On October 28-29, Ambassador Susan M. Elliott, President & CEO, participated in the George H. W. Bush Conference on U.S.-China Relations in Houston, Texas.
The conference commemorated the 40th anniversary of the normalization of relations between the United States and the People’s Republic of China by bringing together Americans and Chinese to discuss critical bilateral, regional and global issues, and to generate innovative recommendations for advancing the relationship. Topics covered over the two days included energy, trade and investment, agriculture, health, national security, and innovation.
The NCAFP partnered with the George H. W. Bush Foundation for U.S.-China Relations by assembling a panel on “The Shifting Security Landscape in the Asia-Pacific.” Security competition between the U.S. and China is rising in line with China’s growing and military modernization. The two countries have different strategic interests on a range of security issues, including cross-Taiwan Strait relations, territorial disputes in the South China Sea, the North Korean nuclear issue, and recently, the security implications of integrated high technology supply chains and the political implications of regional development projects. The panel featured Dr. Shao Yuqun, Director for the Institute of Taiwan, Hong Kong and Macau Studies, Shanghai Institutes for International Studies; Ambassador Kathleen Stephens, President and CEO of the Korea Economic Institute; Ambassador Su Ge, Co-Chair of the Pacific Economic Cooperation Council; Ms. Susan A. Thornton, Senior Fellow and Research Scholar at the Paul Tsai China Center, Yale University; and was moderated by Ambassador Susan M. Elliott.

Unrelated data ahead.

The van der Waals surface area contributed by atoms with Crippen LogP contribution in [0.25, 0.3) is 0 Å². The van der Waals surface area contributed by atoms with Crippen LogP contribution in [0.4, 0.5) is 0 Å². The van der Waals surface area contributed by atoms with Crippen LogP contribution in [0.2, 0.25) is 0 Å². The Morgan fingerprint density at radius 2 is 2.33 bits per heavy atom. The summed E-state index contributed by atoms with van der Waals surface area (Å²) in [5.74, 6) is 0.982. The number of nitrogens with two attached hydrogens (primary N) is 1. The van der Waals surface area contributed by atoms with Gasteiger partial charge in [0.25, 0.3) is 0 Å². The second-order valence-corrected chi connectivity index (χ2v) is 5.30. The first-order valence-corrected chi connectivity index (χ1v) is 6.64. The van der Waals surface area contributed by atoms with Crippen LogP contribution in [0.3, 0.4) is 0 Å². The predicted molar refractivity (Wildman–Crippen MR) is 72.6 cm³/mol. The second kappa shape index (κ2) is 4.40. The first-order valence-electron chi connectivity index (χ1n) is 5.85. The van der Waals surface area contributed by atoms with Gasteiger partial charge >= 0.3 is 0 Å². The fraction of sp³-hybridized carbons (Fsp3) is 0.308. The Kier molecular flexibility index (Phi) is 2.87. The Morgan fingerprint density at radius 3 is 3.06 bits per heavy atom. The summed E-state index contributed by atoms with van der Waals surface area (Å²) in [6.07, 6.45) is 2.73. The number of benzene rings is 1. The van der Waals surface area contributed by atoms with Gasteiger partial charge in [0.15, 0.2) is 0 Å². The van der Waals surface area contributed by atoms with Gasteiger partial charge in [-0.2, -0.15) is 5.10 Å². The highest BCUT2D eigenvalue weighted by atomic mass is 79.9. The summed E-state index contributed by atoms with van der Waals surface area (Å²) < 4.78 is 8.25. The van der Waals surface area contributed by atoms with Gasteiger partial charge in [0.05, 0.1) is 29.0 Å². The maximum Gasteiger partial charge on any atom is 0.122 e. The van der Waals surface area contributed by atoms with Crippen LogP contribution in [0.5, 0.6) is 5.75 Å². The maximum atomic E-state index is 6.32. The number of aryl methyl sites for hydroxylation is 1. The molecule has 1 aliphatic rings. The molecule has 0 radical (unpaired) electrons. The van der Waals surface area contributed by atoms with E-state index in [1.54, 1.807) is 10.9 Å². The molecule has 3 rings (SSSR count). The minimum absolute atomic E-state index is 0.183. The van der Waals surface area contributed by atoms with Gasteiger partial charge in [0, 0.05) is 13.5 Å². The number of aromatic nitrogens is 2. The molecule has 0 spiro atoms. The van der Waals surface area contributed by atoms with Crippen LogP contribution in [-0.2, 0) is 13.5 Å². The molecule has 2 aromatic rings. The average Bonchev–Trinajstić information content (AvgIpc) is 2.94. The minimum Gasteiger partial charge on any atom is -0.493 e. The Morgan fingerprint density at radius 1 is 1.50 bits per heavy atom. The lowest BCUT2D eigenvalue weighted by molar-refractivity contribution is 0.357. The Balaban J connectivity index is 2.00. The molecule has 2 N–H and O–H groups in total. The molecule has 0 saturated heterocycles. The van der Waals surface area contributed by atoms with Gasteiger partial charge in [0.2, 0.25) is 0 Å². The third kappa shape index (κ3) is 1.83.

Prior to the conference, Ambassador Elliott served as a mentor for the Foundation’s “Millennial Masterminds of the U.S.-China Relationship” program from October 25-27. The program convened Chinese and Americans in their 20s and early 30s for a series of forward-looking and outside-the-box discussions on what the U.S.-China relationship will look like in 40 years. As a mentor, Ambassador Elliott, along with other senior experts, acted as a “sounding board” for their ideas. These rising experts tackled topics from each country’s domestic affairs, to Asia-Pacific security issues, to global economic trends. They presented their observations and participated in an interactive discussion at the main conference.
Ultimately, the conference closed following five days of stimulating and candid conversations that will inform the next generation of leaders working across all sectors of U.S.-China relations.